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Engineering Ethnic Conflict of Ethiopia Government is a ‘Nightmare’ for Ethiopian pastoralists in SITTI region

January 19, 2015
Safari Post

Ethiopia’s policy of leasing millions of hectares of land to foreign investors is encouraging human rights violations, ruining livelihoods and disturbing a delicate political balance between ethnic groups, a think tank report has found.

The US-based Oakland Institute says that while the east African country is now lauded as an economic success story, the report, Engineering Ethnic Conflict, “highlights the unreported nightmare experienced by Ethiopia’s traditionally pastoralization communities”.

A controversial “villagisation” programme has seen tens of thousands of people forcibly moved to purpose-built communes that have inadequate food and lack health and education facilities, according to human rights watchdogs, to make way for commercial agriculture. Ethiopia is one of the biggest recipients of UK development aid, receiving around £300m a year.
The Oakland Institute’s reports focused on 380000 thousand pastoralists of Issa people who have lived in North East Ethiopia for up to six centuries. Issa livelihoods consist of herding cattle, goats and sheep, cows, and camel.
But the recent introduction of unconstitutional force displacement has not only made important grazing lands unavailable to the Issa people and devastated their livelihoods, but disturbed political order between the Issa and Afar ethnic groups, escalating violent conflicts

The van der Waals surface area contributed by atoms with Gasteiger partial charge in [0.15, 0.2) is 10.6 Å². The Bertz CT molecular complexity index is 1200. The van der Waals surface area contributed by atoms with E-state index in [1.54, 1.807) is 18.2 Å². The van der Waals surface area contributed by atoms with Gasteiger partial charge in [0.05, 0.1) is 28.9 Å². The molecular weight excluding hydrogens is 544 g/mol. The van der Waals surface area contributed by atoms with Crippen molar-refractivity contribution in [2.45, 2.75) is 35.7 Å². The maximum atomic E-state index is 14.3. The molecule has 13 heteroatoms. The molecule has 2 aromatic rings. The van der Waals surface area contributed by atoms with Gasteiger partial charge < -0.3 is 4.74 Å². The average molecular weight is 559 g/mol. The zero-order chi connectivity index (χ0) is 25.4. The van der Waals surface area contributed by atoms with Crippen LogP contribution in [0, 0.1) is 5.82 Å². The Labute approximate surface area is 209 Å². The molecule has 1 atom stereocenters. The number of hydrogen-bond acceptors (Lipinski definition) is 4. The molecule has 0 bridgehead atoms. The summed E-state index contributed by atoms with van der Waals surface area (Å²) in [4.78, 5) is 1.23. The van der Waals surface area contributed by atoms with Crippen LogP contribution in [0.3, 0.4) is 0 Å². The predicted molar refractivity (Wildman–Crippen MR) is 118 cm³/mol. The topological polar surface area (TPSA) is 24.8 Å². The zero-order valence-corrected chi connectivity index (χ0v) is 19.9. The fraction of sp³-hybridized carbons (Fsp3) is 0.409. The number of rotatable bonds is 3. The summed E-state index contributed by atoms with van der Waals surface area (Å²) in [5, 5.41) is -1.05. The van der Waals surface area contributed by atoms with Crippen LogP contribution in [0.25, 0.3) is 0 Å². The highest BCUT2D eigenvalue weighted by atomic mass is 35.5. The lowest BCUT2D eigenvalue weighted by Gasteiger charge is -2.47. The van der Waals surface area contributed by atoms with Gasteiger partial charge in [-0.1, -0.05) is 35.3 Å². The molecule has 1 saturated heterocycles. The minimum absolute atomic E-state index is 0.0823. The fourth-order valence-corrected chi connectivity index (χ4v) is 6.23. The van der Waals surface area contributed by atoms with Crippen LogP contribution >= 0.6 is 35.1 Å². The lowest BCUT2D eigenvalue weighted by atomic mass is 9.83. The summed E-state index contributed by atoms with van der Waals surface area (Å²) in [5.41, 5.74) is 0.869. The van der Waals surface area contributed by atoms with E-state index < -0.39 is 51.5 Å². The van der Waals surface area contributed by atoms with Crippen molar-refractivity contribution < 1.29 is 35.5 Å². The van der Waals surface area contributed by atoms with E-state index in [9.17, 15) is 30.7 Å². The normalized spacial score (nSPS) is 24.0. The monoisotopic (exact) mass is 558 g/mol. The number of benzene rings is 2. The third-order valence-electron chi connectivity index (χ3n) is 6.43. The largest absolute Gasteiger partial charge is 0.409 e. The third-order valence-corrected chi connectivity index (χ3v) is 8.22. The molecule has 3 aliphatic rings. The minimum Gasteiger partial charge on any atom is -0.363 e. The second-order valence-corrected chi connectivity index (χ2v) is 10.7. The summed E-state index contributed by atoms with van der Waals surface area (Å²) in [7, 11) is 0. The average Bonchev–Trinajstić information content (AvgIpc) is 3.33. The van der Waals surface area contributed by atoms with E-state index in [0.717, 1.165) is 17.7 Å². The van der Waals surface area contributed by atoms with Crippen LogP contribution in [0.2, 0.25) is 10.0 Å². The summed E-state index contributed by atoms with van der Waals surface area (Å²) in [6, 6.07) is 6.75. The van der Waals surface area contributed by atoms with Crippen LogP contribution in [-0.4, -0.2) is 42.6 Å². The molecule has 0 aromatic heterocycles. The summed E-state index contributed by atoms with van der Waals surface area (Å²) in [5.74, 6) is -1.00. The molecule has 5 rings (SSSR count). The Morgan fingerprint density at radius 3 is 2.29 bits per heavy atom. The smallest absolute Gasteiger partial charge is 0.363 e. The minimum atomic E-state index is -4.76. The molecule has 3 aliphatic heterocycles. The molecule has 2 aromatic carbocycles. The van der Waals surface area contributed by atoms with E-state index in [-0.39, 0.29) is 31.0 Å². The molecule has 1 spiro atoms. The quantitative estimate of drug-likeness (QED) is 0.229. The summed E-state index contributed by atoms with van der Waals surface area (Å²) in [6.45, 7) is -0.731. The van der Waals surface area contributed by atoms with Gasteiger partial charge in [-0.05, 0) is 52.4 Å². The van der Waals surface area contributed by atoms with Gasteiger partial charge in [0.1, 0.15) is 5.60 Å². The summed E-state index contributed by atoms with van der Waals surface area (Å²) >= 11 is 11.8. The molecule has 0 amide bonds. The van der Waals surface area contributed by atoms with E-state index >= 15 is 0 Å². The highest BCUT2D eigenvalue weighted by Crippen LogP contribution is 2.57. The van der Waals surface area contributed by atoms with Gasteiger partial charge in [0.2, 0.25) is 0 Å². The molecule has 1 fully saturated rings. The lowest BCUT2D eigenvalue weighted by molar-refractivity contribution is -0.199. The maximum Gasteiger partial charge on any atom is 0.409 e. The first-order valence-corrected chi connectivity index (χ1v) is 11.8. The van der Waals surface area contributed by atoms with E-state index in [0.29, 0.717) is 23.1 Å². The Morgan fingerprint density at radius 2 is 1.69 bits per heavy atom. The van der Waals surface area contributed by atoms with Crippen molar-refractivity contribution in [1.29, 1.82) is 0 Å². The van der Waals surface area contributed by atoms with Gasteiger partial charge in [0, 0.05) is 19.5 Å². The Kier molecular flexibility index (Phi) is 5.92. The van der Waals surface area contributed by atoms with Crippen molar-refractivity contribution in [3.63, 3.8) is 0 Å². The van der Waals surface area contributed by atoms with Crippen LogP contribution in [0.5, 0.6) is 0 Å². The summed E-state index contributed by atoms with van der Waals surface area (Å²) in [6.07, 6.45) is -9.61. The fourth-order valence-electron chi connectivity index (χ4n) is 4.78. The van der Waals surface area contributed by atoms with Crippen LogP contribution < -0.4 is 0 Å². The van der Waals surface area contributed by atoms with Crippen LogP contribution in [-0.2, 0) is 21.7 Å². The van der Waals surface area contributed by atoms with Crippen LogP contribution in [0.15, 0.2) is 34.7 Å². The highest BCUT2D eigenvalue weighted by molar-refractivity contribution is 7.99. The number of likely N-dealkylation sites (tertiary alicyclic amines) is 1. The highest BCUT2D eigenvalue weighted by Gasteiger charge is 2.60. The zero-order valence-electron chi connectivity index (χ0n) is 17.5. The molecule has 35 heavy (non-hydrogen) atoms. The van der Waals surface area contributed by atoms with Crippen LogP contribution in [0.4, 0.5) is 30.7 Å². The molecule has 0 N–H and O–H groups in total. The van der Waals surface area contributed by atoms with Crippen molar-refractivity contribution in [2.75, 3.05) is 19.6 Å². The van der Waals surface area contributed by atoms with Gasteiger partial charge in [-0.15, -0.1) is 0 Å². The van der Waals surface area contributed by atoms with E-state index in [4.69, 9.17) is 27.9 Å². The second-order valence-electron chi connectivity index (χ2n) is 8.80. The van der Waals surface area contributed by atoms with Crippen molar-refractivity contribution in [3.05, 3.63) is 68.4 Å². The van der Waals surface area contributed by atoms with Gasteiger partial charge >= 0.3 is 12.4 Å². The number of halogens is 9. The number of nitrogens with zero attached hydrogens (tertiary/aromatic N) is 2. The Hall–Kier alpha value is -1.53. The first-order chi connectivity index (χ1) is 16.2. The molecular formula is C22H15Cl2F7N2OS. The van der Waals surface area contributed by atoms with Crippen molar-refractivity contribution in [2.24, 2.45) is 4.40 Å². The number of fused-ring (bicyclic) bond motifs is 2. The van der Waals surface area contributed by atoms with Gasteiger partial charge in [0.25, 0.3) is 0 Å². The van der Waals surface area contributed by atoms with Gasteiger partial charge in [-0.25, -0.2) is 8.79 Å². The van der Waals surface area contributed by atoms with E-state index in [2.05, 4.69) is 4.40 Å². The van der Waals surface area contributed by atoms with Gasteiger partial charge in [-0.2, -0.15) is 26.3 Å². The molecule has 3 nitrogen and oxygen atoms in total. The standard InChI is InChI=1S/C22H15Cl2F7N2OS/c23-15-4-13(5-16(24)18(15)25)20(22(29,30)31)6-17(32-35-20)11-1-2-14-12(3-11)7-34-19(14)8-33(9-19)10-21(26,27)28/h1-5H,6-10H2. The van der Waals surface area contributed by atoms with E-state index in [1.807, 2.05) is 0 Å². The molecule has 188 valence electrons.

In response forces,Government forces killed 13 unarmed Issa in a marketplace in Gdhmalu town . There have been more killings and arrests since.
Based on interviews with victims’ families, officials and other witnesses, the Oakland Institute found that

The institute accuses the Ethiopian government of manipulating these tensions, for example, by favouring the Afar in development . “According to field research, the increase in violent clashes between the Issa and Cafar can be linked to the intrusion of force displacement of Issa from their land vital for cattle raising, one of their most important livelihood resources.”

Ethiopia claims it is on track to meet most of the millennium development goals and become a middle-income country by 2025. But the report contends that the government puts foreign and political interests above the rights and needs of local populations, especially historically marginalised and neglected ethnic groups.

It also argues that the World Bank’s support of three phases of Ethiopia’s pastoral community development project implicates western funds in the coerced settlement of pastoral communities and the conditional – and coercive – distribution of food aid.

“The dramatic reconfiguration of land for foreign investment in the SITTI region as well as its alleged failure, illustrates the haphazard manner in which the government of Ethiopia implements its development strategy,” it says.

“While there have been reports of Although, presumably, investors are unhappy with the failure of their cheaply-leased land, the local impact has been the increase of neighbouring ethnic conflicts and the drastic altering of local livelihoods.

Felix Horne, Ethiopia researcher at Human Rights Watch, said: “Unfortunately, the Issa and other marginalised groups have no ability to voice their concerns over these demographics change on their land.
“There is little in the way of an independent media in Ethiopia that is permitted to cover this story, civil society that could advocate on these issues have been decimated by repressive laws, any criticism of government is met with harassment and detention. So what options are left for the Issa people in SITTI ?